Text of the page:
The general view of stainless steel is that it is a high grade alloy that never rusts, when in reality it does. While stainless steel in theory should not corrode, there are many occasions where rust forms on a stainless steel product. This is especially true in marine environments.
In lower quality stainless steel, or poorly made stainless steel products, it could be that the chromium levels are not high enough or evenly distributed. Stainless steel generally contains between 12-30 per cent of chromium, which protects it as long as the localised concentration is in excess of 12 per cent.
The simplest condition for this rusting to occur is when ordinary steel is rubbed off onto or comes in contact with a stainless steel surface. This causes the localised concentration of chromium to fall below 12 per cent. Hence the chromium oxide barrier fails and causes a pitting corrosion to occur, which will be explained below.
Depending on its crystalline structure, stainless steel falls into one of three main categories (as mentioned in our previous article found here):
After differentiating the types of stainless steel, it is important to recognise different types of corrosion that affect stainless steel, which include:
Where the entire stainless steel surface can be attacked uniformly when the passive film disappears from the surface without being able to reform. This corrosion occurs when the surface is exposed to reducing mediums.
Two forms of corrosion (pitting and crevice corrosion) are typical of stainless steels.
Before determining the appropriate grade of stainless steel for your project, you must acquire information about the temperature, pH level and chemical composition of the contents. Of those prerequisites, it is extremely important to ask how much chloride (salt) is present in its chemical composition.
Data reports often provide the measurement as milligrams per litre (mg/L) or sometimes as parts per million (ppm) of Cl. But it is imperative to not confuse chloride with chlorine, as Cl is also the symbol used for the element chlorine.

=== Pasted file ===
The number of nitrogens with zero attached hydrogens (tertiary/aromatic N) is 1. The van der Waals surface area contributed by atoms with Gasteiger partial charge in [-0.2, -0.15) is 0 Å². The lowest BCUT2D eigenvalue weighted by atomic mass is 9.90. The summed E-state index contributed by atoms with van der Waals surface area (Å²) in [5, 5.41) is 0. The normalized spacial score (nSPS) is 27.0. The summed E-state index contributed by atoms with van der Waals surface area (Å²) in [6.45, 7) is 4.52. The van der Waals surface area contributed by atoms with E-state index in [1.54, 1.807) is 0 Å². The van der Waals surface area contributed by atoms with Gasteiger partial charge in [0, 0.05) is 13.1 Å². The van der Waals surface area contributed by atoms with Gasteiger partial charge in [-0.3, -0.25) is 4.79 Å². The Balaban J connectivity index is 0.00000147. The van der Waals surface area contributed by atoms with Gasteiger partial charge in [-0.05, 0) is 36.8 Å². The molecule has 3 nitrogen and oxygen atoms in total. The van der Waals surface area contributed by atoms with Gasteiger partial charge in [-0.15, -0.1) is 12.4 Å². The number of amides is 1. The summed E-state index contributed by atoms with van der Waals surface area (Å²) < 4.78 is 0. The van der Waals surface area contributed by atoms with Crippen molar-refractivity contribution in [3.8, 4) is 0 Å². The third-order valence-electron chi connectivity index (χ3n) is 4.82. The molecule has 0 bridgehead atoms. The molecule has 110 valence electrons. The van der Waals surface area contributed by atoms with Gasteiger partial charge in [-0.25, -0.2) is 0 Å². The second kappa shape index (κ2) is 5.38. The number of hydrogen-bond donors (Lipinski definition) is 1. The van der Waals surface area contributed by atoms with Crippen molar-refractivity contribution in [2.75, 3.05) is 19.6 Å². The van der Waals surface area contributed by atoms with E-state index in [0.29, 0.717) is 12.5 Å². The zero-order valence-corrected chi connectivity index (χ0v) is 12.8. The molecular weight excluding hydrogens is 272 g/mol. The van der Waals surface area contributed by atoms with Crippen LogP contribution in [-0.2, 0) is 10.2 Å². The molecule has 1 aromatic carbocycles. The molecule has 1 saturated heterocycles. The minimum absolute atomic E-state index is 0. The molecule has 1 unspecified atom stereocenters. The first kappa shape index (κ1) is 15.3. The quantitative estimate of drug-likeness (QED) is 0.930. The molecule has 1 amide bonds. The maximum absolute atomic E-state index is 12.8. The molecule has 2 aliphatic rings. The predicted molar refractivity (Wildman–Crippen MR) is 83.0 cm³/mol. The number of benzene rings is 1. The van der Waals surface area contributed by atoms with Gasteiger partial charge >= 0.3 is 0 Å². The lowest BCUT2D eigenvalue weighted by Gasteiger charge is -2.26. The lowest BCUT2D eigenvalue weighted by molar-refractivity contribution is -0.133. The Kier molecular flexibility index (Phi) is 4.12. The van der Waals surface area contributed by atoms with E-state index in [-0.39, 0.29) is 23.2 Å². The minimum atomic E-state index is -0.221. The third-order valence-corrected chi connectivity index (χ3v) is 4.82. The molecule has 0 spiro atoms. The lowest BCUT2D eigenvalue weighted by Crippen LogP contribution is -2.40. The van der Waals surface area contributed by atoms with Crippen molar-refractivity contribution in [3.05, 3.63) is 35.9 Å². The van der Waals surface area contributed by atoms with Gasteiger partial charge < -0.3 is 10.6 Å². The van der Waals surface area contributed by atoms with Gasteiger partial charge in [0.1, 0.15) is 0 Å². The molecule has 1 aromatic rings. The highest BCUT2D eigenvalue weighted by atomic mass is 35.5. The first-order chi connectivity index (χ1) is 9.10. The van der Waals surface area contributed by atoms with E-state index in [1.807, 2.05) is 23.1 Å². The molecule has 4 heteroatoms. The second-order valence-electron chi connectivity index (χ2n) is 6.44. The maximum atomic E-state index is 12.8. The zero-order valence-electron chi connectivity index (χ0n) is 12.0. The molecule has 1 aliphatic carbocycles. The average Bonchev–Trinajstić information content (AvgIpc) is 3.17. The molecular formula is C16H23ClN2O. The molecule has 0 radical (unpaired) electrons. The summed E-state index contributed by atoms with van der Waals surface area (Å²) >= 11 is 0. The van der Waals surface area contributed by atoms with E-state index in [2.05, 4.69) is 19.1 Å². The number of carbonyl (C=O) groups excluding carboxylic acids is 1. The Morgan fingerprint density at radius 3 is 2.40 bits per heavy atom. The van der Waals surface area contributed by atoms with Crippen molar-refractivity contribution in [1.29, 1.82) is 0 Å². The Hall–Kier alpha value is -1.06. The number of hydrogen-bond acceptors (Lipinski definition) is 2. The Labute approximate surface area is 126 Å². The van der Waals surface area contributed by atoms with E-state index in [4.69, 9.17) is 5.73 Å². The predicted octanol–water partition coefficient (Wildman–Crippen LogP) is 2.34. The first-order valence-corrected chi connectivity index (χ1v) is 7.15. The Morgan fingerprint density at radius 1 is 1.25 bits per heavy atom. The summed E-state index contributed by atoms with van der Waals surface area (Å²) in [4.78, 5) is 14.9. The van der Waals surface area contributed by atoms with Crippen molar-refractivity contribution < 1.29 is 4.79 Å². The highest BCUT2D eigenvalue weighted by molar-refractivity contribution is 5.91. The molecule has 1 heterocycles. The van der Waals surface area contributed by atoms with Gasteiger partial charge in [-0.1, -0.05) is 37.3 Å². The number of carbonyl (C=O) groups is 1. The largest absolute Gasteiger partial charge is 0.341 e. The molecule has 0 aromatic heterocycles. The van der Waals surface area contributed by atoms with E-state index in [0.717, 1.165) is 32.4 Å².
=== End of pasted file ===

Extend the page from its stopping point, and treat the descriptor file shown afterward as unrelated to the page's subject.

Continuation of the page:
In marine environments where stainless steel is exposed to salt water and sun for long periods, special types of stainless steel are usually required. The most appropriate stainless steel applications are designed using the following grades of stainless steel:
One of the most common grades for making components that will hold well when exposed to salt water but not submerged in it. It is an austenitic alloy that includes chromium and nickel and is lower in carbon than the standard 304 grade of stainless. Often used in water theme parks with salt water tanks and pools.
Also commonly used for marine environments, similarly to 304L with its lower carbon, austenitic alloy containing chromium and nickel. The addition of molybdenum provides an increased level of corrosion resistance than 304L, and proves particularly useful in environments where salt water meets fresh water.
Duplex stainless steel is a combination of ferritic and austenitic steels, resistant to pitting, stress corrosion cracking, and crevice attack. 2507 duplex stainless steel is one of a group of super duplex grades often used in the construction of off shore oil rigs and found in marine cranes for hauling boats in and out of salt water.
Although stainless steel has its drawbacks in a marine environment, it is still the most preferred material in the industry and one that offers the greatest corrosion resistance underwater.
When you decide that stainless steel is the best choice for your project, call us on 1300 85 45 20 .
The technical recommendations contained in this publication are of a general nature, for education purposes and should not be relied on for specific applications without first seeking professional consultation. Whilst IBEX Australia has taken all reasonable steps to ensure the information contained herein is accurate and useful, IBEX Australia does not warrant the accuracy or completeness of the information and does not accept liability for errors or omissions.